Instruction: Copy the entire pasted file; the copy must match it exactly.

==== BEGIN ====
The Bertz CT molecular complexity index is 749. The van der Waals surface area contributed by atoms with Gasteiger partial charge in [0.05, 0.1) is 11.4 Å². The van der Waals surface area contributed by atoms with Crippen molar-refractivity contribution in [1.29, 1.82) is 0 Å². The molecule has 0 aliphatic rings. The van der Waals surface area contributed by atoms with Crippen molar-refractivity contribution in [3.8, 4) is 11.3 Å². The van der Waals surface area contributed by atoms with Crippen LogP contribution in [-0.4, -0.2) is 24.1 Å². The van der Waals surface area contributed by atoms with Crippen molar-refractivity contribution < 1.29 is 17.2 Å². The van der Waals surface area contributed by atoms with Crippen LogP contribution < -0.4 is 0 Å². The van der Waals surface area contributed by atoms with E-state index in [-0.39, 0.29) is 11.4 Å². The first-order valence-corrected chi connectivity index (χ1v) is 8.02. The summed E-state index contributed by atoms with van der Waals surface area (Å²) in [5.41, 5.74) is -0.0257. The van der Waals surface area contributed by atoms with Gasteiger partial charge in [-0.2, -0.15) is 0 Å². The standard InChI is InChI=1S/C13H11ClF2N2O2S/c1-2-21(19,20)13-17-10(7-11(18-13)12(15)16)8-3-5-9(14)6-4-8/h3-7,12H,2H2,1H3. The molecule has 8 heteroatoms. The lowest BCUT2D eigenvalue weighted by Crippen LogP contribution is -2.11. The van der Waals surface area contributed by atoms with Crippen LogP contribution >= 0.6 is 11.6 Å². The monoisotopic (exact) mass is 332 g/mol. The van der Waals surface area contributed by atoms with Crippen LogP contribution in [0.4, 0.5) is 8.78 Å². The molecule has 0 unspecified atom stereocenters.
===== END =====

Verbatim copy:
The Bertz CT molecular complexity index is 749. The van der Waals surface area contributed by atoms with Gasteiger partial charge in [0.05, 0.1) is 11.4 Å². The van der Waals surface area contributed by atoms with Crippen molar-refractivity contribution in [1.29, 1.82) is 0 Å². The molecule has 0 aliphatic rings. The van der Waals surface area contributed by atoms with Crippen molar-refractivity contribution in [3.8, 4) is 11.3 Å². The van der Waals surface area contributed by atoms with Crippen LogP contribution in [-0.4, -0.2) is 24.1 Å². The van der Waals surface area contributed by atoms with Crippen molar-refractivity contribution < 1.29 is 17.2 Å². The van der Waals surface area contributed by atoms with Crippen LogP contribution < -0.4 is 0 Å². The van der Waals surface area contributed by atoms with E-state index in [-0.39, 0.29) is 11.4 Å². The first-order valence-corrected chi connectivity index (χ1v) is 8.02. The summed E-state index contributed by atoms with van der Waals surface area (Å²) in [5.41, 5.74) is -0.0257. The van der Waals surface area contributed by atoms with Gasteiger partial charge in [-0.2, -0.15) is 0 Å². The standard InChI is InChI=1S/C13H11ClF2N2O2S/c1-2-21(19,20)13-17-10(7-11(18-13)12(15)16)8-3-5-9(14)6-4-8/h3-7,12H,2H2,1H3. The molecule has 8 heteroatoms. The lowest BCUT2D eigenvalue weighted by Crippen LogP contribution is -2.11. The van der Waals surface area contributed by atoms with Crippen LogP contribution >= 0.6 is 11.6 Å². The monoisotopic (exact) mass is 332 g/mol. The van der Waals surface area contributed by atoms with Crippen LogP contribution in [0.4, 0.5) is 8.78 Å². The molecule has 0 unspecified atom stereocenters.